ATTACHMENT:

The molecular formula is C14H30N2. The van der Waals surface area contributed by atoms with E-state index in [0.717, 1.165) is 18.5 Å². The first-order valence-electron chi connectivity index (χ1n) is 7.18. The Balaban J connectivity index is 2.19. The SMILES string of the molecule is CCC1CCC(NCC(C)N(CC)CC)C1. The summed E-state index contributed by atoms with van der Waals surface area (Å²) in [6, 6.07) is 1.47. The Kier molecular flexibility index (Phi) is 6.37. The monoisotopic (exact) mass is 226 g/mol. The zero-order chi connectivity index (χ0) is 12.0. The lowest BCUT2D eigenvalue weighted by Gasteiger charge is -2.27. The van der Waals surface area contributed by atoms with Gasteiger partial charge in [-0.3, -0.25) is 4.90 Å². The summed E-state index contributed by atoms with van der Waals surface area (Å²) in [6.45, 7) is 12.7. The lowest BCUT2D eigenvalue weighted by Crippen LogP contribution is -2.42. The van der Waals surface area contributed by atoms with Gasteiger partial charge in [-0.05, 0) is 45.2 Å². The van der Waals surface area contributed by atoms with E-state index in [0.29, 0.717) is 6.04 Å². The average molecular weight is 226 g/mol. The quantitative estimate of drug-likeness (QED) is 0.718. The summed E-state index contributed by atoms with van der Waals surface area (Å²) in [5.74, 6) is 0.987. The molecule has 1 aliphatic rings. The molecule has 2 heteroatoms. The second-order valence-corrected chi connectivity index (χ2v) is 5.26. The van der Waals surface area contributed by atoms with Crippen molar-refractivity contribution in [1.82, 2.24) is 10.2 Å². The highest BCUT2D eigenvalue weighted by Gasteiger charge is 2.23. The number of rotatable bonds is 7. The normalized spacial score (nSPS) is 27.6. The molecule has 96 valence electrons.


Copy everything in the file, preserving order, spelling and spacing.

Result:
The molecular formula is C14H30N2. The van der Waals surface area contributed by atoms with E-state index in [0.717, 1.165) is 18.5 Å². The first-order valence-electron chi connectivity index (χ1n) is 7.18. The Balaban J connectivity index is 2.19. The SMILES string of the molecule is CCC1CCC(NCC(C)N(CC)CC)C1. The summed E-state index contributed by atoms with van der Waals surface area (Å²) in [6, 6.07) is 1.47. The Kier molecular flexibility index (Phi) is 6.37. The monoisotopic (exact) mass is 226 g/mol. The zero-order chi connectivity index (χ0) is 12.0. The lowest BCUT2D eigenvalue weighted by Gasteiger charge is -2.27. The van der Waals surface area contributed by atoms with Gasteiger partial charge in [-0.3, -0.25) is 4.90 Å². The summed E-state index contributed by atoms with van der Waals surface area (Å²) in [6.45, 7) is 12.7. The lowest BCUT2D eigenvalue weighted by Crippen LogP contribution is -2.42. The van der Waals surface area contributed by atoms with Gasteiger partial charge in [-0.05, 0) is 45.2 Å². The van der Waals surface area contributed by atoms with E-state index in [0.29, 0.717) is 6.04 Å². The average molecular weight is 226 g/mol. The quantitative estimate of drug-likeness (QED) is 0.718. The summed E-state index contributed by atoms with van der Waals surface area (Å²) in [5.74, 6) is 0.987. The molecule has 1 aliphatic rings. The molecule has 2 heteroatoms. The second-order valence-corrected chi connectivity index (χ2v) is 5.26. The van der Waals surface area contributed by atoms with Crippen molar-refractivity contribution in [1.82, 2.24) is 10.2 Å². The highest BCUT2D eigenvalue weighted by Gasteiger charge is 2.23. The number of rotatable bonds is 7. The normalized spacial score (nSPS) is 27.6. The molecule has 96 valence electrons.